Wednesday, Oct. 22


English teachers can expect to receive a few useful pointers today from Evgeny Kalashnikov, the British Council regional teacher, during the EFL Seminar this afternoon hosted by the British Book Center. The topic of todays seminar is Grammar Practice.


Young Petersburgers will get the chance to jumpstart their careers at Professional Growth, a job fair and forum featuring more than 40 major Russian and international companies vying for potential candidates for future positions. The forum not only is a chance to network but also to learn more about the modern business world and to understand what it takes to get the job you want.



Thursday, Oct. 23


AmChams Public Relations Committee meeting is scheduled to meet this morning at 9 a.m. in their office in the New St. Isaac Office Center.


Sportsmen get their chance to stock up on all kinds of gear at the Hunting and Fishing 2014 exhibition starting today at Lenexpo. Everything from rods and reels to boats, motorcycles and equipment for underwater hunting will be on sale so that any avid outdoorsman can always be prepared.



Friday, Oct. 24


SPIBAs ongoing Breakfast with the Director series continues today, featuring Tomas Hajek, Managing Director of the Northwest Division at Danone Russia. Hajek will be discussing collaborations between businesses from different cultures. The meeting is at 9 a.m. at the Domina Prestige St. Petersburg hotel and all who wish to attend must confirm their participation by Oct. 23.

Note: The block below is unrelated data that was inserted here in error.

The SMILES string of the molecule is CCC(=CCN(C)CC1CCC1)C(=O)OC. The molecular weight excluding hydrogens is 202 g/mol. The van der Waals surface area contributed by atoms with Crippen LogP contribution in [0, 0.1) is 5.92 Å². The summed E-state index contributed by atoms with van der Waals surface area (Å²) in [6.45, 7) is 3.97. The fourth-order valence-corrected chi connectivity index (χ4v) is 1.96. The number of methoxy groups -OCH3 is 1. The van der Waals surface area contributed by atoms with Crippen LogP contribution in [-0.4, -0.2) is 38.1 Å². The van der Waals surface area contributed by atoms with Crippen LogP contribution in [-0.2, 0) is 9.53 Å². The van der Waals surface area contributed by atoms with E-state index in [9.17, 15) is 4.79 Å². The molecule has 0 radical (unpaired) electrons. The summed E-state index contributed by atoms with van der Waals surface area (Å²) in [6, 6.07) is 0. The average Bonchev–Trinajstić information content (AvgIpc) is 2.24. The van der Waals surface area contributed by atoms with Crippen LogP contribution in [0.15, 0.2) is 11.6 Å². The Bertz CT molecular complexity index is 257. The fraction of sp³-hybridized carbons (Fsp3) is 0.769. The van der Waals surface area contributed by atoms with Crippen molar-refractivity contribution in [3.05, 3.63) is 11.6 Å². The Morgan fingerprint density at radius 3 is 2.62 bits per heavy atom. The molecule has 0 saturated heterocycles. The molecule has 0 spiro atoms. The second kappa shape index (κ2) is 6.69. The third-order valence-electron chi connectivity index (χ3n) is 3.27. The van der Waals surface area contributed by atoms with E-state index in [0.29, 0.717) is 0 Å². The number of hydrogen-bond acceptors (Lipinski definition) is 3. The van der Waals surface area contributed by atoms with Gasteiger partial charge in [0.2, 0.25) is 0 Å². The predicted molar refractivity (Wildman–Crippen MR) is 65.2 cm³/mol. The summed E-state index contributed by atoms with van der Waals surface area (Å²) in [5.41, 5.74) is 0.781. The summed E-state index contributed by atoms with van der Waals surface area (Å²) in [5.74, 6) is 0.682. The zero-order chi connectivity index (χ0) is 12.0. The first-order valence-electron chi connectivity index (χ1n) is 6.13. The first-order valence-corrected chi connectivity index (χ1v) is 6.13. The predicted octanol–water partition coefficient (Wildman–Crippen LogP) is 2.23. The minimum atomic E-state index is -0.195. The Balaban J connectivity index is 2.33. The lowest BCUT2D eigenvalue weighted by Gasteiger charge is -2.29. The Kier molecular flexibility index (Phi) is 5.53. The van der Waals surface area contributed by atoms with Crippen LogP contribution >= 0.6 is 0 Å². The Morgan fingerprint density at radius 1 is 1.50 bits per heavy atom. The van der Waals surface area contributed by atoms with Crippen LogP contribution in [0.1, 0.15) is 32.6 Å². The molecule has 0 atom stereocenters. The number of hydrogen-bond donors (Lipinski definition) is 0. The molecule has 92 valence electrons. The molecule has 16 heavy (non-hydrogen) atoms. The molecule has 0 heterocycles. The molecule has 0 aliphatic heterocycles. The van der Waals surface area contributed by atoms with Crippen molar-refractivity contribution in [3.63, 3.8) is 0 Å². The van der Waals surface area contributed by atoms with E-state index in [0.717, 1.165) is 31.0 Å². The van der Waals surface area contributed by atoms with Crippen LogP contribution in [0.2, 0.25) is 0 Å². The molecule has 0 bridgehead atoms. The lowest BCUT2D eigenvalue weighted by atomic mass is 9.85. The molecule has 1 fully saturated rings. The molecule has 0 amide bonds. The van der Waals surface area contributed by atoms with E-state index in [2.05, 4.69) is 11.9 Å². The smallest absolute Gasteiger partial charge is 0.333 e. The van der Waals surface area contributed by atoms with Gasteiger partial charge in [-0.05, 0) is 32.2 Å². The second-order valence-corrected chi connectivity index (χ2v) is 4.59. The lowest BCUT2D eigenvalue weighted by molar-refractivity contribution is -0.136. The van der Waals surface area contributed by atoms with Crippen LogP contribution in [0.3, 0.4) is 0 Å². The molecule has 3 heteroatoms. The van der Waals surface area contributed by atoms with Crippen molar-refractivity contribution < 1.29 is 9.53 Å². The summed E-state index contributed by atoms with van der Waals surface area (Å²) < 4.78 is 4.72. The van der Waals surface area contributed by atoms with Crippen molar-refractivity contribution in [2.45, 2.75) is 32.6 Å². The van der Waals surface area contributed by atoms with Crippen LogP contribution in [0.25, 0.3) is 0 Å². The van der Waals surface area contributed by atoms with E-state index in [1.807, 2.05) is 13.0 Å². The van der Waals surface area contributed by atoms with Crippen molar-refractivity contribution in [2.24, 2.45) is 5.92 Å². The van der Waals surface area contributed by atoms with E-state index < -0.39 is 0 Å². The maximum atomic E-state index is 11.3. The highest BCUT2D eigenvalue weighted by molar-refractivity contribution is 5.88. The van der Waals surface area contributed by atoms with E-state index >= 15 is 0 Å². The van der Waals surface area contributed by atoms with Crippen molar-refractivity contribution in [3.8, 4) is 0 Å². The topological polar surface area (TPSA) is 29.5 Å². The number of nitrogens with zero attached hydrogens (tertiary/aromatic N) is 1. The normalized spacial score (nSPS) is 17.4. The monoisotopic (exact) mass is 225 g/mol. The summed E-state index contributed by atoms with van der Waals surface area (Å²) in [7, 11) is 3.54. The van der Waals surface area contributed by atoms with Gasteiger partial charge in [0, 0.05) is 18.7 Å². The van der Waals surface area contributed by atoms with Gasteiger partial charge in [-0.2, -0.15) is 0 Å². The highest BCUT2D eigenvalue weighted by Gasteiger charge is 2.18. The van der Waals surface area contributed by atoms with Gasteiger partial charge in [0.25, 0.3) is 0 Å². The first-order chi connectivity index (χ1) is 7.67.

Get your gong on at Sounds of the Universe, a concert at the city planetarium this evening incorporating six different gongs to create relaxing songs that will transport you upwards into the stratosphere. Tickets are 700 rubles ($17).



Saturday, Oct. 25


AVA Expo, the eighth edition of the event revolving around all things pop culture, returns to Lenexpo this weekend. Geeks, nerds, dweebs and dorks will have their chance to talk science fiction and explore a variety of international pop culture. Tickets for the event can be purchased on their website at avaexpo.ru.



Sunday, Oct. 26


Zenit St. Petersburg returns home for the first time in nearly a month as they host Mordovia Saransk in a Russian Premier League game. Currently at the top of the league thanks to their undefeated start to the season, the northern club hopes to extend the gap between them and second-place CSKA Moscow and win the title for the first time in three years. Tickets are available at the stadium box office or on the clubs website.



Monday, Oct. 27


Today marks the end of the art exhibit Neophobia at the Erarta Museum. Artists Alexey Semichov and Andrei Kuzmin took a neo-modernist approach to represent the array of fears that are ever-present throughout our lives. Tickets are 200 rubles ($4.90).



Tuesday, Oct. 28


The Domina Prestige St. Petersburg hotel plays host to SPIBAs Marketing and Communications Committees round table discussion on Government Relations Practices in Russia this morning. The discussion starts at 9:30 a.m. and participation must be confirmed by Oct. 24.